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The Real Fight on the American Rescue Plan is Yet to Come
Biden can’t repeat Obama’s failure to explain to Americans how massive government interventions help them directly
As Congress goes through the final back-and-forth on a third stimulus package ahead of what will almost certainly be a party-line vote, the Biden administration needs to lay the groundwork for an extensive public education campaign about the substance of the bill and how it affects working Americans directly.
So far, Biden has won the public debate on “going big” versus the GOP’s offer of little-to-nothing or outright opposition to any new stimulus. Voters across party lines strongly support the $1.9 trillion American Rescue Plan to bolster unemployment, fund vaccinations, provide direct cash relief to families, extend housing and child care assistance, help veterans, and support restaurants, bars, and small businesses, even if Republican politicians do not.
But the rubber will hit the road several months from now when people have forgotten the legislative fight and are evaluating the national picture and their own family’s economic situation. Voters will be assessing their leaders’ actions along the following lines: Is the virus under control? Are vaccines available to everyone? Do we have plan to get out of lockdowns? Are schools opening? Is the economy growing? Are people finding jobs? Do I have enough money for housing, food, utilities, education, and health care?
Democrats cannot assume that even if the answers to these questions are positive—meaning hopefully that the pandemic is receding and the economy is on the upswing—that people will give them credit for their actions or look favorably upon the outlay of large sums of federal money. Particularly in the face of constant right-wing agitation about liberal overreach, wasted spending, state bailouts, and layabouts on the dole.
The nightmare scenario politically for team Biden would be a repeat of the mixed public reaction to Obama’s mostly successful stimulus plan in 2009, a plan credited with helping to bring an end to the Great Recession and paving the way for longer term growth. Although America’s economy needed more time to fully recover after the 2009 stimulus, on the whole most analysts and economists believe that the plan did a world of good. As the New York Times stated in 2014:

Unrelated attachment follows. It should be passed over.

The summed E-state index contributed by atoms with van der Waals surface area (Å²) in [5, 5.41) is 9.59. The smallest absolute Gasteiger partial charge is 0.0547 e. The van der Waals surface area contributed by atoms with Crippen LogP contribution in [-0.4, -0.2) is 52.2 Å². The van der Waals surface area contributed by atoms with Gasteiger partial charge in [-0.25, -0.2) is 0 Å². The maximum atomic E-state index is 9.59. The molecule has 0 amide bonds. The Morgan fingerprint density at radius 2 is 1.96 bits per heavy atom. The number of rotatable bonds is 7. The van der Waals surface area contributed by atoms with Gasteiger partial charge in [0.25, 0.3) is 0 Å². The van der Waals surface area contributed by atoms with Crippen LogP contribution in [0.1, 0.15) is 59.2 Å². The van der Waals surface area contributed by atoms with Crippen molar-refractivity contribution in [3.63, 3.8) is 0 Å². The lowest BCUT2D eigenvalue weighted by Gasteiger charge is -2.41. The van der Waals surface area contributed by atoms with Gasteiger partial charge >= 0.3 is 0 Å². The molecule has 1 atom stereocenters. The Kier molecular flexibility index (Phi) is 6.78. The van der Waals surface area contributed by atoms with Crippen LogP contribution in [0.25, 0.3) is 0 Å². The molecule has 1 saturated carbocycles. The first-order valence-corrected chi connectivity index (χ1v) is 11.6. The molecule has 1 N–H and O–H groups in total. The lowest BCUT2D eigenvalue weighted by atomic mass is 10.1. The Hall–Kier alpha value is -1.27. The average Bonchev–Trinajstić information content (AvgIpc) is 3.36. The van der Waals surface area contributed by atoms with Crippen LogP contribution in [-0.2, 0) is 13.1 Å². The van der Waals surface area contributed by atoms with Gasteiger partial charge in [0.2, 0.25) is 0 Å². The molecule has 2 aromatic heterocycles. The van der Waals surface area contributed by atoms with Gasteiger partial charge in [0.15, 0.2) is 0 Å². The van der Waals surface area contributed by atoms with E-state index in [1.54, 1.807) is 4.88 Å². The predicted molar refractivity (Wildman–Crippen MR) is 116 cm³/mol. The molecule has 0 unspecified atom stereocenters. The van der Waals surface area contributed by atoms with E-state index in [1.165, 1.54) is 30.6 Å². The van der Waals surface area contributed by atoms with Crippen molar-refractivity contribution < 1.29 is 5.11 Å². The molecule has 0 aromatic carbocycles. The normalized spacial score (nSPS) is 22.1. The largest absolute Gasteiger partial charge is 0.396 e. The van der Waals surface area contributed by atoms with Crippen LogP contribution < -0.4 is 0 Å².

The stimulus could have done more good had it been bigger and more carefully constructed. But put simply, it prevented a second recession that could have turned into a depression. It created or saved an average of 1.6 million jobs a year for four years. It raised the nation’s economic output by 2 to 3 percent from 2009 to 2011. It prevented a significant increase in poverty — without it, 5.3 million additional people would have become poor in 2010.
So, why was public support not as robust as it could have been for the 2009 stimulus? Because of repeated distortions and inaccuracies by opponents (on both the left but more from the right) about a “failed stimulus” and “where are the jobs?” with little-to-no response or effective countermeasures from the Obama administration.
The situation is far different now so it’s not clear this will be repeated, especially since Biden seems quite aware of this possibility given his primary role in overseeing the 2009 stimulus as Obama’s Vice President. (Biden even counseled Obama to boast more about getting money directly into people’s pockets, a la Trump signing the first round of stimulus checks, but was overruled by the “nerds” according to Ron Klain).
Likewise, Republicans already backed two massive rounds of stimulus under Trump so their cries about government spending don’t hold much water given their own positions just a few short months ago. And with 10 million people still out of work and many people facing acute economic or health hardships, Americans are desperate for more action not less.
But Biden shouldn’t underestimate what a wall of GOP opposition and right-wing media criticism could do to public perceptions of the American Rescue Plan.
He will need to talk frankly and consistently with Americans about why they are spending this money, who it is helping, and how it’s laying the ground for immediate relief and longer term renewal post-pandemic. If things aren’t working, they will need to adjust to economic and public health conditions in real time and prove to voters that they are on top of matters and seeking the best solutions.
Wishful thinking will not be enough to win the political battle on this bill and the future of America’s economy. Play up the checks. Help unemployed workers find jobs or paid apprenticeships and feature their journeys to other Americans. Host some working moms on a White House Zoom talking about the importance of child care support. Go to some Scranton or Wilmington bars and yuck it up with patrons happy that their locals are back in business and sports are live again. Bring in governors and mayors to talk about how they are putting state and local funding to good use.
Biden is already doing a good job with some of this but should keep it up. As the President and his team well know, they will need to deliver on pandemic control and economic relief—and make sure that people understand what exactly was done to help bring it about.